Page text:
Ahn, June. “The Effect of Social Network Sites on Adolescents’ Social and Academic Development.” Journal of the American Society for Information Science and Technology (2011) 62.8, 1435-45
Barkhuus, Louise and Tashiro, Juliana. “Student Socialization in the Age of Facebook.” CHI ’10 Proceedings of the 28th international conference on Human factors in computing systems (2010)
Barnes, Susan B. “Relationship Networking: Society and Education.” Journal of Computer-Mediated Communication (2009) 14, 735-742
Barry, Andrew. “’On Interactivity.” The New Media Theory Reader. Ed. R. Hassan and J. Thomas (2006)
Cohen, Patricia. “In 500 Billion Words, a New Window on Culture.” New York Times (Dec. 16, 2010)
Daniels, Jessie. “Cloaked Websites: Propaganda, Cyber-racism and Epistemology in the Digital Age.” New Media and Society (2009) 11.5, 659-83
Dwyer, Liz. “Could the Days of Wikipedia Being a Banned Research Source Be Over?” GOOD Education, (March 23, 2011)
Gilliam, Melissa and Brindis, Claire. “Virtual Sex Ed: Youth, Race, Sex and New Media.” Sexuality Research and Social Policy (2011) 8:1, 1-4
Gonick, Lev. Six Minutes with Lev Gonick. New Media Consortium (2012)
Goode, Joanna. “The Digital Identity Divide: How Technology Impacts College Students.” New Media & Society (2010) 12.3, 497-513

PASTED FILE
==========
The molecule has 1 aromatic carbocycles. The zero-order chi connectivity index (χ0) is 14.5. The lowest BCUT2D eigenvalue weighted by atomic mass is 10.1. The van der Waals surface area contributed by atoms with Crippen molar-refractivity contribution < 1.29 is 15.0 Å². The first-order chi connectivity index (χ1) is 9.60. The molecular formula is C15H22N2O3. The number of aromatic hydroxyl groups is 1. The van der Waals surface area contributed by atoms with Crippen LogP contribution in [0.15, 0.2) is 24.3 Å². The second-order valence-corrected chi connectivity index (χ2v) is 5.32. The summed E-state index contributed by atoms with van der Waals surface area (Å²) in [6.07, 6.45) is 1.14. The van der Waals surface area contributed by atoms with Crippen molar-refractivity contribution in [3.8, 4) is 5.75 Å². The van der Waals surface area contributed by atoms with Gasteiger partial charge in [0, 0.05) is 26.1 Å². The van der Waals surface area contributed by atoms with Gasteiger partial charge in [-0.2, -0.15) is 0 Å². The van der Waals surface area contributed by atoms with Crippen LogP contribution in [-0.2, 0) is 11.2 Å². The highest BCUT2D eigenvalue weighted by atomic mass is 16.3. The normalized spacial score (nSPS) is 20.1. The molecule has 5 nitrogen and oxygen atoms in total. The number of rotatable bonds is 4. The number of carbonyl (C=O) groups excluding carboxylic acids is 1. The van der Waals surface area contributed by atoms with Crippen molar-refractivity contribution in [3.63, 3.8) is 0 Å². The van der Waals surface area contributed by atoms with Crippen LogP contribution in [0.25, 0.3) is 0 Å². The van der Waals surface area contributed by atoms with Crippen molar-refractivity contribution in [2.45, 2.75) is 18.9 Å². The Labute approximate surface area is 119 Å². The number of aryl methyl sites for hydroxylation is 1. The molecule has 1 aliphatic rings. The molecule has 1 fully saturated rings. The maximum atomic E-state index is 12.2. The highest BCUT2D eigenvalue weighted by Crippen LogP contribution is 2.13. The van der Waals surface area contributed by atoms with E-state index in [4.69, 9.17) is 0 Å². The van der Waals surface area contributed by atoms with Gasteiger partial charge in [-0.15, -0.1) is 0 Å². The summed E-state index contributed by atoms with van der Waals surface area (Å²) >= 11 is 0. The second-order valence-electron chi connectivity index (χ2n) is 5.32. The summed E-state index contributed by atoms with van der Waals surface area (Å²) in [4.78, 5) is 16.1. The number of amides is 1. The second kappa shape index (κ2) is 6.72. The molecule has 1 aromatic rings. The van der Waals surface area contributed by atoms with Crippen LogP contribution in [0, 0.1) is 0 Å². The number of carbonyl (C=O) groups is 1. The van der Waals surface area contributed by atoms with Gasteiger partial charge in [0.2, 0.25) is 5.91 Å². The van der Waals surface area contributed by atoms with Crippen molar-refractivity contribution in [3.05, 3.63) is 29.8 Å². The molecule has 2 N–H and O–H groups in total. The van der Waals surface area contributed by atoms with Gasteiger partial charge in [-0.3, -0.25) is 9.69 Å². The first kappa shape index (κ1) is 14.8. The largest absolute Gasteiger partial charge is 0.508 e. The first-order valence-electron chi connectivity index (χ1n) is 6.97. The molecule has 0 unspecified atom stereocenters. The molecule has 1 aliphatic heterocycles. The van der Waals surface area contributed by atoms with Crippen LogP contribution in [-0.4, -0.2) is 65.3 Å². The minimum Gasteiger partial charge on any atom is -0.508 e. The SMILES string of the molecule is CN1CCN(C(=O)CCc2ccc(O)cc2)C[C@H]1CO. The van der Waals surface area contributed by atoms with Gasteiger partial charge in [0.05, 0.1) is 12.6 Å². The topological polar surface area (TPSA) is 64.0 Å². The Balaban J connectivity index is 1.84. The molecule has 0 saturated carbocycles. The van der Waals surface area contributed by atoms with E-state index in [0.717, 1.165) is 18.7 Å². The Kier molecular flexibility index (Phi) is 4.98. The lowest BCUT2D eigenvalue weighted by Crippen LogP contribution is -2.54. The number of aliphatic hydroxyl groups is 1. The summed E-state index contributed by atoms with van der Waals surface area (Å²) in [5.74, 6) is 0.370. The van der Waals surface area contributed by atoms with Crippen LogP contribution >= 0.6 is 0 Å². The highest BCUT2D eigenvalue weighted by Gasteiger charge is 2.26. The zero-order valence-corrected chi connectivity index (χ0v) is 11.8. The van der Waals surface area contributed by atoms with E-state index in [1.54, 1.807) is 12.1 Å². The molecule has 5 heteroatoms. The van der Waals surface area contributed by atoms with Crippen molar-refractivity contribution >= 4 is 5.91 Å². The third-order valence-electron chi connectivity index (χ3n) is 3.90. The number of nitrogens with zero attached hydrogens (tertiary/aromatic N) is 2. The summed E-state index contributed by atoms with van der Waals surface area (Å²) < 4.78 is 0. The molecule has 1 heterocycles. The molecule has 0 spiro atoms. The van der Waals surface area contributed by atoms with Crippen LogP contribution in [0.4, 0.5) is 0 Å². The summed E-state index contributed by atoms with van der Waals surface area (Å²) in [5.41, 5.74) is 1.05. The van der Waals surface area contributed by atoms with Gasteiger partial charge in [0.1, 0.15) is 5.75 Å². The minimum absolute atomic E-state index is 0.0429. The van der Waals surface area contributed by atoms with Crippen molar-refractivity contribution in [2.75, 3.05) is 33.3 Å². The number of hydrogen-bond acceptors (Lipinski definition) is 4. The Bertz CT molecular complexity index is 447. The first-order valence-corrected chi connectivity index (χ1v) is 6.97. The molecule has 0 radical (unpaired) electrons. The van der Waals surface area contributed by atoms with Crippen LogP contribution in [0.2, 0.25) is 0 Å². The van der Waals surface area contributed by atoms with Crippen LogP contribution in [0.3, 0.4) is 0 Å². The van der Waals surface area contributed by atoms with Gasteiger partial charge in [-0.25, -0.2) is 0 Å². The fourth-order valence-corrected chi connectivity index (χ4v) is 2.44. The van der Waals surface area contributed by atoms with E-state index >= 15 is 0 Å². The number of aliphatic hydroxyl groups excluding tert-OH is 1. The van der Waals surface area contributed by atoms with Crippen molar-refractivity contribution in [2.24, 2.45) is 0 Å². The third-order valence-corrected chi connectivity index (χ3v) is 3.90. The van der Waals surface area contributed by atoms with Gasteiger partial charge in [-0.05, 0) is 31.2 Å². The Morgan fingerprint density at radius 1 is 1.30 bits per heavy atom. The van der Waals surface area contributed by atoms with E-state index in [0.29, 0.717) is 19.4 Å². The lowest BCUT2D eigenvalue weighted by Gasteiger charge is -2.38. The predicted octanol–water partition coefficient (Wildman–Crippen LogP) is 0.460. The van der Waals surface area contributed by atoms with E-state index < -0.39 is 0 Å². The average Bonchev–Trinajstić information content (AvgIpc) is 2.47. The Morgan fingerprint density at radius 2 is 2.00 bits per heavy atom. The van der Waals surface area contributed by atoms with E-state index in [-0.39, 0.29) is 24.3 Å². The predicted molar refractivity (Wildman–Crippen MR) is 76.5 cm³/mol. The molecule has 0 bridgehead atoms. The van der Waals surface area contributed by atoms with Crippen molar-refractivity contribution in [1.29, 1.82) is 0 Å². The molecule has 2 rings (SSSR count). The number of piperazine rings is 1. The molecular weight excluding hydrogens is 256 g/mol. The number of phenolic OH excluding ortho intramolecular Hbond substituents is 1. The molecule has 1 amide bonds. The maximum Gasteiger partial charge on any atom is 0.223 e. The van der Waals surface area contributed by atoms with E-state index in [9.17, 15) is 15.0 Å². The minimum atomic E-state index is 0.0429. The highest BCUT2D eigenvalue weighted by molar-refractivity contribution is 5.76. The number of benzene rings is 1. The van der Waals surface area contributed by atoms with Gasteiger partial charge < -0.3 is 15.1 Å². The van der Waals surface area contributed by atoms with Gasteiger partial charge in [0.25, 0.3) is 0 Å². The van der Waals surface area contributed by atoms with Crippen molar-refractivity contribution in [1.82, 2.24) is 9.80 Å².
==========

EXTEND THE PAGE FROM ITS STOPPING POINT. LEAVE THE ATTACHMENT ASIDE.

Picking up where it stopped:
Jenkins, Henry. “Challenging the Concensus.” Boston Review (Summer 2001)
Kapp, Craig. “Augmented Reality in the Classroom.” 2010 Symposium on New Media and Learning, (March 2010)
Lamb, Annette. “Reading Redefined for a Transmedia Universe.” Learning and Leading with Technology, (Nov. 2011) 13-17
McChesney, Robert. “’Policing the Thinkable’, Opendemocracy.net.” The New Media Theory Reader. Ed. R. Hassan and J. Thomas (2006)
Mistry, Pranav. The thrilling potential of SixthSense technology. TEDIndia (Nov. 2009)
Rafaeli, Scheizaf, Hayat, Tsahi and Ariel, Yaron. “Knowledge Building and Motivations in Wikipedia: Participation as ‘Ba.’” Cyberculture and New Media. Ed. Francisco J. Ricardo (2009)
Robinson, Sir Ken. “Bring on the Learning Revolution!” TED (2010)
Shane, Scott and Burns, John F. “U.S. Subpoenas Twitter Over Wikileaks Supporters.” New York Times (Jan. 8, 2011)
Sunstein, Cass. “Citizens.” The New Media Theory Reader. Ed. R. Hassan and J. Thomas (2006)
Turkle, Sherry. Alone Together: Why We Expect More From Technology and Less From Each Other. Basic Books (2011)